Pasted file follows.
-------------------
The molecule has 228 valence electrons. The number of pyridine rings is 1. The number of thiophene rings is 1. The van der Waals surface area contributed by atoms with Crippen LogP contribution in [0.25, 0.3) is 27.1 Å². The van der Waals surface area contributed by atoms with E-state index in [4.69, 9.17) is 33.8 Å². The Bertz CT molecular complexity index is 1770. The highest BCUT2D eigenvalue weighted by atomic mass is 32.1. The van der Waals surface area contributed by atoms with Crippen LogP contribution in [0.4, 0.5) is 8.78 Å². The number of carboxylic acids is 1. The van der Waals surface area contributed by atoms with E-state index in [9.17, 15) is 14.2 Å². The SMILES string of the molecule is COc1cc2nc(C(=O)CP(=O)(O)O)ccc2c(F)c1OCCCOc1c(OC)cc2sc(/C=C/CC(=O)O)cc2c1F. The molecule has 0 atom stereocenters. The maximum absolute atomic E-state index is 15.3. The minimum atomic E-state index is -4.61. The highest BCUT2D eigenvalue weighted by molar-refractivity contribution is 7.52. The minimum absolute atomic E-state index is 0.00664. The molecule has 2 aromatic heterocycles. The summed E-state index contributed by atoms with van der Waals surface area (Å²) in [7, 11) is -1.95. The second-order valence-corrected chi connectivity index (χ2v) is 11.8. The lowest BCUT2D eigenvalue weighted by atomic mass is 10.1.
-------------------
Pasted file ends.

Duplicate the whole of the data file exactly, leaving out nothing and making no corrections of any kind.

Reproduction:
The molecule has 228 valence electrons. The number of pyridine rings is 1. The number of thiophene rings is 1. The van der Waals surface area contributed by atoms with Crippen LogP contribution in [0.25, 0.3) is 27.1 Å². The van der Waals surface area contributed by atoms with E-state index in [4.69, 9.17) is 33.8 Å². The Bertz CT molecular complexity index is 1770. The highest BCUT2D eigenvalue weighted by atomic mass is 32.1. The van der Waals surface area contributed by atoms with Crippen LogP contribution in [0.4, 0.5) is 8.78 Å². The number of carboxylic acids is 1. The van der Waals surface area contributed by atoms with E-state index in [9.17, 15) is 14.2 Å². The SMILES string of the molecule is COc1cc2nc(C(=O)CP(=O)(O)O)ccc2c(F)c1OCCCOc1c(OC)cc2sc(/C=C/CC(=O)O)cc2c1F. The molecule has 0 atom stereocenters. The maximum absolute atomic E-state index is 15.3. The minimum atomic E-state index is -4.61. The highest BCUT2D eigenvalue weighted by molar-refractivity contribution is 7.52. The minimum absolute atomic E-state index is 0.00664. The molecule has 2 aromatic heterocycles. The summed E-state index contributed by atoms with van der Waals surface area (Å²) in [7, 11) is -1.95. The second-order valence-corrected chi connectivity index (χ2v) is 11.8. The lowest BCUT2D eigenvalue weighted by atomic mass is 10.1.